In her new poems, the author continues to widen her search to see the beauty in the world around her, tiny trout lilies beside a creek, a slender palo blanco in her sister's garden, or in the sky as she tries to name its color. But even as she sees beauty, she struggles to understand the world's brokenness: mistreatment of native peoples, the murder of Jesuit priests in El Salvador, war and terror across the globe. She writes from the solitude of the desert while her heart and mind travel in the world of ideas.
|Publisher:||Epicenter Press, Incorporated|
|Product dimensions:||5.00(w) x 8.00(h) x 0.36(d)|
About the Author
Mary Anne Morefield was born in the Midwest. Now she spends part of each year in Pennsylvania, New York and Arizona. After graduating from the Lutheran Theological Seminary in Gettysburg, Pennsylvania, she served as Chaplain at Dickinson College in Carlisle, Pennsylvania. She lived with her husband and children on an eighteenth-century farm where she tended her sheep, rode her horse and wandered through the woods and beside the creek. She often writes of these experiences. Her first book of poetry, Earth, Grass, Trees and Stone, was published by Coffeetown Press in 2015. For more information go to: maryannemorefield.com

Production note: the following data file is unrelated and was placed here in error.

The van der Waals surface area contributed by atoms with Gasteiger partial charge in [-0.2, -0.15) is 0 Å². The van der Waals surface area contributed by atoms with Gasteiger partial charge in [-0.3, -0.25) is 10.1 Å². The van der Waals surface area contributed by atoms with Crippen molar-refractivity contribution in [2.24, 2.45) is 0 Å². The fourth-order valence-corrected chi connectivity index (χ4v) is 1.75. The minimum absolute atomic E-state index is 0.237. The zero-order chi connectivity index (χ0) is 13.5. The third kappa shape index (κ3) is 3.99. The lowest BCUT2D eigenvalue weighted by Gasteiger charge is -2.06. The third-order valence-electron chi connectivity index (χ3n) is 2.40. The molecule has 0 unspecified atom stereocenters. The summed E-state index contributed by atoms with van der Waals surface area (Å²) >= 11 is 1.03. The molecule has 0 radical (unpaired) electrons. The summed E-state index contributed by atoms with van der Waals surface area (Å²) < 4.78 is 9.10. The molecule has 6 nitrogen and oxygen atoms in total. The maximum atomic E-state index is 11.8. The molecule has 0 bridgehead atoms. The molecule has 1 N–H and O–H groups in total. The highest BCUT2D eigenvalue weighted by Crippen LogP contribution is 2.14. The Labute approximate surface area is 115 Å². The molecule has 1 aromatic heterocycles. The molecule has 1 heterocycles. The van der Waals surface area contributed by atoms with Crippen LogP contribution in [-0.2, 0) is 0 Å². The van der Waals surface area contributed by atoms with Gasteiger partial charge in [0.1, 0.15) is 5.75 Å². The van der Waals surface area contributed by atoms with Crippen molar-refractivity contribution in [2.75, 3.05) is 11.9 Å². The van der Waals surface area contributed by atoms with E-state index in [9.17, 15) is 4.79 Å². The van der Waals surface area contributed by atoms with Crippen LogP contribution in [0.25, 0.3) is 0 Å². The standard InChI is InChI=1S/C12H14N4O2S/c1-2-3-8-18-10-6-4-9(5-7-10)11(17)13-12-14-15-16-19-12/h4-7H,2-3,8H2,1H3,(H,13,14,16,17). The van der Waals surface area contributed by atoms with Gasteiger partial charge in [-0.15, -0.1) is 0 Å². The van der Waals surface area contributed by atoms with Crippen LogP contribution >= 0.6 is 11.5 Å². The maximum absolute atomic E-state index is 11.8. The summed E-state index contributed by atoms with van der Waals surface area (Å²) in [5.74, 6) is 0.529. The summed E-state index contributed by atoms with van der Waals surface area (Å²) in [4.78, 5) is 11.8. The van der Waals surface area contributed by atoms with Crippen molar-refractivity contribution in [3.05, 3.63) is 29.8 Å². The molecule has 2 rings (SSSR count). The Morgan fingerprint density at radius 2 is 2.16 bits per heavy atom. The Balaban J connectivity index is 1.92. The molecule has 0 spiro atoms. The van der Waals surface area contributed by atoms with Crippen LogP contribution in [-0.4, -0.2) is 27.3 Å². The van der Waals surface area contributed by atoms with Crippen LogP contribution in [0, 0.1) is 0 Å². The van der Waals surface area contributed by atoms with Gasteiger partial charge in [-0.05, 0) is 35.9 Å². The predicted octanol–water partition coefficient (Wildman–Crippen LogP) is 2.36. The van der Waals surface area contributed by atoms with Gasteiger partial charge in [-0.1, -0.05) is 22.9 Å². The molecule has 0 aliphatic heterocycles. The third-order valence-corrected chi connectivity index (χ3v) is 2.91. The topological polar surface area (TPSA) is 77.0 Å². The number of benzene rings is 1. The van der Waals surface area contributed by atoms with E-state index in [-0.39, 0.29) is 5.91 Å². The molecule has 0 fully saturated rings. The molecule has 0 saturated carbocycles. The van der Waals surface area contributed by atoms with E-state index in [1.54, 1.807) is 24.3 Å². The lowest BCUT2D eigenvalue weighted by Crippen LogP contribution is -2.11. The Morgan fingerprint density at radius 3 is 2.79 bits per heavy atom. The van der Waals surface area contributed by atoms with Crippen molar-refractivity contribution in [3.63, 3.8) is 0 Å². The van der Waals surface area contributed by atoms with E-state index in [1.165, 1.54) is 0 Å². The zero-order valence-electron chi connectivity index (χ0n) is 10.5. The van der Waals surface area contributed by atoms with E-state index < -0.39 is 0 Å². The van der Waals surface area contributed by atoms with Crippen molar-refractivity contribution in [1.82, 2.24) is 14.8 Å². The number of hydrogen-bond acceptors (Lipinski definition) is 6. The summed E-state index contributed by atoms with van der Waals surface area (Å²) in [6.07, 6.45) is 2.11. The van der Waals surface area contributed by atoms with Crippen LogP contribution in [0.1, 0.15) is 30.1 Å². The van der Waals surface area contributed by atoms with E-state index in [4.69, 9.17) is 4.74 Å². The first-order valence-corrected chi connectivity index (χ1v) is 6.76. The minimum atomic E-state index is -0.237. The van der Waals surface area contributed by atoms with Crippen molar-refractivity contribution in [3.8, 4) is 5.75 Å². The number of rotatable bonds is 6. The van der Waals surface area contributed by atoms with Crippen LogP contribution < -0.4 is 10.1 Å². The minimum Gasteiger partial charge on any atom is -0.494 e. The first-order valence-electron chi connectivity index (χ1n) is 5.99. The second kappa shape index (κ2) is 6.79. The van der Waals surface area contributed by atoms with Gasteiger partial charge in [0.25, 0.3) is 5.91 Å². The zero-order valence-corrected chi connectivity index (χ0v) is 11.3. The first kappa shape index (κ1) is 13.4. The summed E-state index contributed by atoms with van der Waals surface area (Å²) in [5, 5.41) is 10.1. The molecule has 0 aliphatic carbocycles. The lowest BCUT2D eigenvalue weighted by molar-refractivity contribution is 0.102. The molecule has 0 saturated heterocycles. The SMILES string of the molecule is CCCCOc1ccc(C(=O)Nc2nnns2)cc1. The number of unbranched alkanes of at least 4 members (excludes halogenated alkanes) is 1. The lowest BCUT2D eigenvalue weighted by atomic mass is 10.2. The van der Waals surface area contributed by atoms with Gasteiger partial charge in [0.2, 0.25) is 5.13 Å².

Read an Excerpt
Sometime it Happens When We Don’t Read Signs
This trail feels too narrow. I’m slipping
on glus going down but I don’t remember
An ant hill, red ants swarming, a hoof print,
horse manure. Surely we would have noticed
We’re heading west. We’re heading toward
the water tower. That’s too far north. How did
we get here?
How do we get to the trailhead? The sun
is sliding behind the mountain. Will we
ever get home?